Welcome to a complementary edition of The Law Firm Disrupted, where I try to make sense of the biggest challenges and opportunities facing law firms today. In this week’s column, we finally answer the question we’ve been mulling over the past few weeks: How can law firms incentivize long-term thinking? I’m Roy Strom, the author of this weekly briefing, and I can be reached at rstrom@alm.com.


It was three weeks ago when we first entertained this important question: How can law firms change their governance or financial structures to incentivize more long-term thinking?

Last week, we looked at how law firms are “pathologically present-focused,” as Yale Law professor John Morley put it. The main culprit is the extinguishing nature of law firm equity. You can’t take it with you into retirement. That creates an incentive to make as much as you can while you can, causing a struggle to turn over client relationships; to bill clients in ways other than by-the-hour; or to invest in technologies or people that would benefit their firm after their retirement.

All that being said, it’s probably easy to see what I’ll suggest could be the solution: a corporate-like permanent equity structure. Don’t stop reading. This is not a professional-rules-need-to-change article. There is a way for law firms to do this today. We’ll get to it shortly.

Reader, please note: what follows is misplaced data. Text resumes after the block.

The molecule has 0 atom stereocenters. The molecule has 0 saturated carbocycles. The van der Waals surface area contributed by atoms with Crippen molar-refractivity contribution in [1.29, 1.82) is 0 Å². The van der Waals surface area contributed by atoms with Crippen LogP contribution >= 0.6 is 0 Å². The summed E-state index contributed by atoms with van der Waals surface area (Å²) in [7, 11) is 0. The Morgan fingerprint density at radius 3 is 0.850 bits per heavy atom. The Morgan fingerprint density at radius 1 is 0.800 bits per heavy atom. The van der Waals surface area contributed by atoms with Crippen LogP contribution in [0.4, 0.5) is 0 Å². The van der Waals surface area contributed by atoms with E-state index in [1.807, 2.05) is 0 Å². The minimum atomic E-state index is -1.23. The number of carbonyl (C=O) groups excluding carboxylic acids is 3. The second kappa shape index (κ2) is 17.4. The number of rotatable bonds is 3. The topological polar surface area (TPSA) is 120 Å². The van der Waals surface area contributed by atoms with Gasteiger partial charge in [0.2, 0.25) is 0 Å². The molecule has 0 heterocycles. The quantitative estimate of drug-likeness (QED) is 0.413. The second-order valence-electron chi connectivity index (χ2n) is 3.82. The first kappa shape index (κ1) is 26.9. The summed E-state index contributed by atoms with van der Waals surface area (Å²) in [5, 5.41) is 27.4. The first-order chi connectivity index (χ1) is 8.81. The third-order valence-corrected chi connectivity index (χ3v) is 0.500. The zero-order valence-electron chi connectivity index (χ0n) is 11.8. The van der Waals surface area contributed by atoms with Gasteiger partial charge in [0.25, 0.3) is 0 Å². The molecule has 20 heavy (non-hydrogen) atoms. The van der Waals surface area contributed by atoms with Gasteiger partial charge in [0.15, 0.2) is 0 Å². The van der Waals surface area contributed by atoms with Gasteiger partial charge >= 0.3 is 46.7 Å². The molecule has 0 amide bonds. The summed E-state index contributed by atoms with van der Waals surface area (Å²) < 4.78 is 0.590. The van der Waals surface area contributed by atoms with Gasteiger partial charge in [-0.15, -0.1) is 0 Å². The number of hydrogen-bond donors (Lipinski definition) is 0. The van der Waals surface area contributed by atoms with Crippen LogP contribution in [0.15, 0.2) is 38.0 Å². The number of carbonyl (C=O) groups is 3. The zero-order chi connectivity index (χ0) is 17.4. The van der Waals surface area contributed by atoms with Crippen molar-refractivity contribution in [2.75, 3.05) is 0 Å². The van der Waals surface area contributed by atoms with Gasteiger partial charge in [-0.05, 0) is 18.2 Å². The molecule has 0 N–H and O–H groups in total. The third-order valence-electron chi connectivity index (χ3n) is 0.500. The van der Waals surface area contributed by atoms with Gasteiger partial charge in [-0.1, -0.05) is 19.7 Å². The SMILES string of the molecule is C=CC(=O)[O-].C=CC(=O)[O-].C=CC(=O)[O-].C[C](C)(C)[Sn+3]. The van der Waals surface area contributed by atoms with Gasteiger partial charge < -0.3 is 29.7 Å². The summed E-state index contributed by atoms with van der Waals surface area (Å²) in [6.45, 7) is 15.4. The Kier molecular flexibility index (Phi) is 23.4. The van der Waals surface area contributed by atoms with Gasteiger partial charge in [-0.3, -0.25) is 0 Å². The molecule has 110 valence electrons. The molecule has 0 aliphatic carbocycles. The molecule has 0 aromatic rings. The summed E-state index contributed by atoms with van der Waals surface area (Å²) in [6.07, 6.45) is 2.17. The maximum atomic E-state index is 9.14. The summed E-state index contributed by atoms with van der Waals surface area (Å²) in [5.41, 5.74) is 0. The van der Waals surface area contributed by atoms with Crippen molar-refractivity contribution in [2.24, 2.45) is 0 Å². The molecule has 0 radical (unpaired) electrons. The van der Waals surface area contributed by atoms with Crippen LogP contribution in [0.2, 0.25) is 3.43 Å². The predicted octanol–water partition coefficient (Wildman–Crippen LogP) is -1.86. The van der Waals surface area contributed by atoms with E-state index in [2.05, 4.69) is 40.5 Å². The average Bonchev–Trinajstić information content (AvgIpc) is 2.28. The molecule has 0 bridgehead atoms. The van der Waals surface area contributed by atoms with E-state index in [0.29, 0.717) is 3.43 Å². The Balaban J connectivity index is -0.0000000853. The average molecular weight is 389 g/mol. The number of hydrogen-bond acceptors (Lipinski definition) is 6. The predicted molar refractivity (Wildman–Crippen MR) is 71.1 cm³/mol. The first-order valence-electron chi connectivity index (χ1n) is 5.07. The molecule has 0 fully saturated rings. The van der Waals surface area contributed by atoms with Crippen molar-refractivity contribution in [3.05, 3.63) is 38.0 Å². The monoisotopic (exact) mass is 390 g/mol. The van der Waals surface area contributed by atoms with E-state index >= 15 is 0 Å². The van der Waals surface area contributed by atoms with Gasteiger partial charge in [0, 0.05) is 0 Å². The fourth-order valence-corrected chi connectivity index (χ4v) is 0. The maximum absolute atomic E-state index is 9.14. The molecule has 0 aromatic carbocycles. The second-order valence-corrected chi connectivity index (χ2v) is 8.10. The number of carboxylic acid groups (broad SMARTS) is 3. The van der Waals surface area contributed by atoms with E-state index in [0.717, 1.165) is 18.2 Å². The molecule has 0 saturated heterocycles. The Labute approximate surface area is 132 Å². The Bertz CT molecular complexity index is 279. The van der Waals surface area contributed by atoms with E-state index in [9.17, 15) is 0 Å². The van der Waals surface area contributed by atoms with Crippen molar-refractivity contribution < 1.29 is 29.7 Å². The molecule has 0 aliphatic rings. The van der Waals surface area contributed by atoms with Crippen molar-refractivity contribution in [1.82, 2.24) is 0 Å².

Perhaps the most complete proposal for a permanent equity structure comes from Jonathan Molot, a professor at the Georgetown University Law Center and a co-founder of litigation finance giant Burford Capital Ltd.

In 2014, Molot wrote a 43-page article arguing that permanent equity would be a “corporate finance solution to law firm short-termism.”

Molot claims that by allowing partners to retain equity in their firms after they retire, they would be incentivized to build long-term value in their firms. They would look to build long-term client relationships and they would invest in the junior lawyers who would be needed to service those clients after they are done working on matters.

To illustrate how a practice may be valued in the long term, Molot uses an example of a practice that generates $10 million in annual revenue and $5 million in profit. Using a 10x multiple, the practice would be worth $50 million to a prospective buyer. That depends, of course, on the practice’s ability to generate revenue and profits after a key partner retires.

For example, if the $10 million practice declines 25 percent, but its costs stay the same, the future earnings would decrease to $2.5 million. Using the same 10x multiple, the value of the business would then decline 50 percent, to $25 million. That drop illustrates just how strong a financial incentive a partner would have to ensure that the practice would be just as healthy—if not healthier—when the partner is done working.

Under the permanent equity model, Molot points out that compensation would be determined by whether a partner “is cultivating long-term client loyalty likely to generate future billings, and whether he or she is training junior lawyers to service those clients’ needs in the future.”